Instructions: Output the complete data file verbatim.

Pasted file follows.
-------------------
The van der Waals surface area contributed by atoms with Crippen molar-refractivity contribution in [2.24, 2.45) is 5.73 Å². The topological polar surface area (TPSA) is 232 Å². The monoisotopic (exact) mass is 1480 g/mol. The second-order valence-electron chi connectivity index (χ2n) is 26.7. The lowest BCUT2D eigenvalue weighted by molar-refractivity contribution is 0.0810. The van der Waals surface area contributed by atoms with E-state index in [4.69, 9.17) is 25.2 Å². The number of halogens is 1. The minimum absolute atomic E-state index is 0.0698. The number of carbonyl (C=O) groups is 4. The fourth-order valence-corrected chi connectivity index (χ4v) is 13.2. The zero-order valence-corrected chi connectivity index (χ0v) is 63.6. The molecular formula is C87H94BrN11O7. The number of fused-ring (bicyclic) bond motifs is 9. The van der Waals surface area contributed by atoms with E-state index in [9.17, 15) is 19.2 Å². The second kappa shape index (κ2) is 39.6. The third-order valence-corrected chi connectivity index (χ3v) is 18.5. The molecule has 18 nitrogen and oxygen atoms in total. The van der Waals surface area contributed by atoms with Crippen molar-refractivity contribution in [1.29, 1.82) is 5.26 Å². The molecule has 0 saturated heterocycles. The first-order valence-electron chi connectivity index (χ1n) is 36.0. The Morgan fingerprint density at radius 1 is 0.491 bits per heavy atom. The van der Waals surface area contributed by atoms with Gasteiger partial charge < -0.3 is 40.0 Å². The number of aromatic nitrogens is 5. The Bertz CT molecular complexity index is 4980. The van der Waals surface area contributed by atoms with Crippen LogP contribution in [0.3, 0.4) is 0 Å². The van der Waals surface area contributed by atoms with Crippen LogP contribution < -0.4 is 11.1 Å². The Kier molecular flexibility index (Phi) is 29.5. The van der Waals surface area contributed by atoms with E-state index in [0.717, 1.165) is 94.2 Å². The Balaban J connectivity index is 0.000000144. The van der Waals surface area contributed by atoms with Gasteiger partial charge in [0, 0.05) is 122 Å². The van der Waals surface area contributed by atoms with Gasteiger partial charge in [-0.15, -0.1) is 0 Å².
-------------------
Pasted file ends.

The van der Waals surface area contributed by atoms with Crippen molar-refractivity contribution in [2.24, 2.45) is 5.73 Å². The topological polar surface area (TPSA) is 232 Å². The monoisotopic (exact) mass is 1480 g/mol. The second-order valence-electron chi connectivity index (χ2n) is 26.7. The lowest BCUT2D eigenvalue weighted by molar-refractivity contribution is 0.0810. The van der Waals surface area contributed by atoms with E-state index in [4.69, 9.17) is 25.2 Å². The number of halogens is 1. The minimum absolute atomic E-state index is 0.0698. The number of carbonyl (C=O) groups is 4. The fourth-order valence-corrected chi connectivity index (χ4v) is 13.2. The zero-order valence-corrected chi connectivity index (χ0v) is 63.6. The molecular formula is C87H94BrN11O7. The number of fused-ring (bicyclic) bond motifs is 9. The van der Waals surface area contributed by atoms with E-state index in [9.17, 15) is 19.2 Å². The second kappa shape index (κ2) is 39.6. The third-order valence-corrected chi connectivity index (χ3v) is 18.5. The molecule has 18 nitrogen and oxygen atoms in total. The van der Waals surface area contributed by atoms with Crippen molar-refractivity contribution in [1.29, 1.82) is 5.26 Å². The molecule has 0 saturated heterocycles. The first-order valence-electron chi connectivity index (χ1n) is 36.0. The Morgan fingerprint density at radius 1 is 0.491 bits per heavy atom. The van der Waals surface area contributed by atoms with Gasteiger partial charge < -0.3 is 40.0 Å². The number of aromatic nitrogens is 5. The Bertz CT molecular complexity index is 4980. The van der Waals surface area contributed by atoms with Crippen LogP contribution in [0.3, 0.4) is 0 Å². The van der Waals surface area contributed by atoms with Crippen LogP contribution < -0.4 is 11.1 Å². The Kier molecular flexibility index (Phi) is 29.5. The van der Waals surface area contributed by atoms with E-state index in [0.717, 1.165) is 94.2 Å². The Balaban J connectivity index is 0.000000144. The van der Waals surface area contributed by atoms with Gasteiger partial charge in [0, 0.05) is 122 Å². The van der Waals surface area contributed by atoms with Gasteiger partial charge in [-0.15, -0.1) is 0 Å².